Pigs haven’t taken flight; aliens haven’t invaded; hell hasn’t frozen over. But… Microsoft has created an OS powered by Linux. No, this is not The Onion; it’s true.
Microsoft has built an operating system called Azure Cloud Switch (ACS). As Kamala Subramaniam, Principal Architect, Azure Networking explains on the company blog, “It is a cross-platform modular operating system for data center networking built on Linux.”
This is not a typical consumer-grade operating system; it’s meant to serve a very specific purpose.
There are many open source software defined, or virtualized networking switches available, but Microsoft didn’t find what they were looking for and ended up creating its own.
Traditional switch software is built for several customers with several scenarios and feature requests. Since the ACS focuses on feature development based on Microsoft priorities, it has a Lean Stack. The thin software stack focuses on software needed for our Datacenter Networks and strives to fix, test and remediate network device software bugs faster than the current run rate.
ACS allows us to debug, fix, and test software bugs much faster. It also allows us the flexibility to scale down the software and develop features that are required for our datacenter and our networking needs.
That’s where Microsoft also recognizes the true value of openness and standards. Subramanian added, “ACS believes in the power of Open Networking. ACS together with the open, standardized SAI interface allows us to exploit new hardware faster and enables us to ride the tide of ASIC innovation while simultaneously being able to operate on multiple platforms.”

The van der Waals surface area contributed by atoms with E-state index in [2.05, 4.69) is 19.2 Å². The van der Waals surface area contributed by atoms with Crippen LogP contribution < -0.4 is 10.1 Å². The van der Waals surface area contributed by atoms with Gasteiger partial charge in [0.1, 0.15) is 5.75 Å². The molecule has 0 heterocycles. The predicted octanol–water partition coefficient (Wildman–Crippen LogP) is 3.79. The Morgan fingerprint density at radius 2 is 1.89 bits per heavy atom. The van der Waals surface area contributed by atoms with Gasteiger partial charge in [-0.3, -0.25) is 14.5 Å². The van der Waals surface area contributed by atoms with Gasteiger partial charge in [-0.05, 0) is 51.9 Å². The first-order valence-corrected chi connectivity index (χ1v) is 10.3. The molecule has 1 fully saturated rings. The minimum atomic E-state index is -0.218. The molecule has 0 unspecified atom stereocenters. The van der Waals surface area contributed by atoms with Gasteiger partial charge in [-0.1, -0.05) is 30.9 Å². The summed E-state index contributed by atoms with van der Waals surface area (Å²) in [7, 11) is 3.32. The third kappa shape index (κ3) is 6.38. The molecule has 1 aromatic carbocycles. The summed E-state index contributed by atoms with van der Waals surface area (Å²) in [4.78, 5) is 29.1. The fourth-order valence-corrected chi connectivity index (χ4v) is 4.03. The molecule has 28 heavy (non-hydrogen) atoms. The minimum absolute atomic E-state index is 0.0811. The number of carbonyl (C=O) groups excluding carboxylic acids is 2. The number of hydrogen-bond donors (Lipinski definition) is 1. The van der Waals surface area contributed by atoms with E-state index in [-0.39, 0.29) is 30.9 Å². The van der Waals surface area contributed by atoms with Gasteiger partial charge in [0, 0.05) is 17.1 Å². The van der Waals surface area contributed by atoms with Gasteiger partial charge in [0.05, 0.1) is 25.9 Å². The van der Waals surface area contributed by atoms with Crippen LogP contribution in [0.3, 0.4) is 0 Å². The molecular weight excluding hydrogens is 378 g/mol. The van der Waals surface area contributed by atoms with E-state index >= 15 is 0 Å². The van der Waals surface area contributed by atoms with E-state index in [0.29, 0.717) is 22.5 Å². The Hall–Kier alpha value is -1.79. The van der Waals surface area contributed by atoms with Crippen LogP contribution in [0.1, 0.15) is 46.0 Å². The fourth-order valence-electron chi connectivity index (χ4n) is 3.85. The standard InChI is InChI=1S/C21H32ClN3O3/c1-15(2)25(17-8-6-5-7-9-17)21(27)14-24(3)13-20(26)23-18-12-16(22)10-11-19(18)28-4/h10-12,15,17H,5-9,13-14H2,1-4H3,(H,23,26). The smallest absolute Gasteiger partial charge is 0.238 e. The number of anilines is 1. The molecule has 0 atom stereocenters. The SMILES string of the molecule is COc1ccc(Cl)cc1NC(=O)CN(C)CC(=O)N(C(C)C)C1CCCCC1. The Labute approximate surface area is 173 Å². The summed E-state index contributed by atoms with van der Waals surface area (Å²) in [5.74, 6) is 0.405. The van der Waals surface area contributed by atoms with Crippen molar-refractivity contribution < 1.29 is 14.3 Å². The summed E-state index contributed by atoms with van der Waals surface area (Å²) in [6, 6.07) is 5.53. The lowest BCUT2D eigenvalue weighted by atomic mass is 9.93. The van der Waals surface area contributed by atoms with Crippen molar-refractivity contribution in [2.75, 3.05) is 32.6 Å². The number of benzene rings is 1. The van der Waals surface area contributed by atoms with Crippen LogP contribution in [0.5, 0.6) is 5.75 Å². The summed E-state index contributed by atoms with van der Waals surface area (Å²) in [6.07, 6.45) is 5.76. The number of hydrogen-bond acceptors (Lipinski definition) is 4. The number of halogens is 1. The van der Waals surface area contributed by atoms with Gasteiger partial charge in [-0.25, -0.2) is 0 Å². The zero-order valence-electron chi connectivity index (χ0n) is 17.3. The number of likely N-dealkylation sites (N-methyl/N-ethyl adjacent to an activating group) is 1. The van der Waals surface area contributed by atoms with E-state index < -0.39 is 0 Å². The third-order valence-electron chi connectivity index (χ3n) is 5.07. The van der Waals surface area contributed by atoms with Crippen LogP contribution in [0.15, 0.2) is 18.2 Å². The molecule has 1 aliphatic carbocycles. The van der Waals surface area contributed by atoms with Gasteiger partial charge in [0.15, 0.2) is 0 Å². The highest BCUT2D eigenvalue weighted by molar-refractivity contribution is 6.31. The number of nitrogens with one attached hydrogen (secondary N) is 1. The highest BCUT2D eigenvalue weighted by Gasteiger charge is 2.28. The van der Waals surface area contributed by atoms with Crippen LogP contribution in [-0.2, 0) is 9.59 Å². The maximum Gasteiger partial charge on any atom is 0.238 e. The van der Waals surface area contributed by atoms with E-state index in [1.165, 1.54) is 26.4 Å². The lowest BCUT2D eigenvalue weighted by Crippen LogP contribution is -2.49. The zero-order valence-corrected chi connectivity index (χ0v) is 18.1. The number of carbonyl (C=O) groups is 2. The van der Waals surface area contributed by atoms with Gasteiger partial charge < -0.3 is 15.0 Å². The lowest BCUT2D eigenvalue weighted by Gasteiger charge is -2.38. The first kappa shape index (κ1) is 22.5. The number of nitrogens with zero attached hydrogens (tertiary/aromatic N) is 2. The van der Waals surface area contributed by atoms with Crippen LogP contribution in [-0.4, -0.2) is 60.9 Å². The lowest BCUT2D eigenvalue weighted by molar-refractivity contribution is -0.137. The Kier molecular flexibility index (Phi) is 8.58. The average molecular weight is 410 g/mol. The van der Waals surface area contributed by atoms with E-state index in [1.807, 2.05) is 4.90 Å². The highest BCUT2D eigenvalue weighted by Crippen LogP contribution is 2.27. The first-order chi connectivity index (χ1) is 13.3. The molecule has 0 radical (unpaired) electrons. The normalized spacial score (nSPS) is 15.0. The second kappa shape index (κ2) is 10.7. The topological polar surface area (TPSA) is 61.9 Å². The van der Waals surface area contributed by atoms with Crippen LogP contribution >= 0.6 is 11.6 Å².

And the gem from the blog post was admiration for Linux: “Running on Linux, ACS is able to make use of its vibrant ecosystem. ACS allows to use and extend Open Source, Microsoft, and Third Party applications.”
This move is really signification. I have contacted Microsoft to learn more about how and when the company plans to open source ACS, and if they do what open source licence they will use and how the company plans to work with the Linux and open source community on the switch. I have also approached the Linux Foundation (LF) seeking their comments on the development.
In a recent interview I asked the LF executive director Jim Zemlin if he thinks there will be Microsoft Linux he politely said ‘I don’t know’. When I pressed he responded, “Microsoft certainly supports Linux in Azure, and they do a lot of work to enable containers and other technologies on their cloud. So to some degree, they are supporting it. So who knows!”
Well here we have it, a Linux powered operating system developed by Microsoft. Welcome to Satya Nadella’s Microsoft.
All I can say is good job, Microsoft!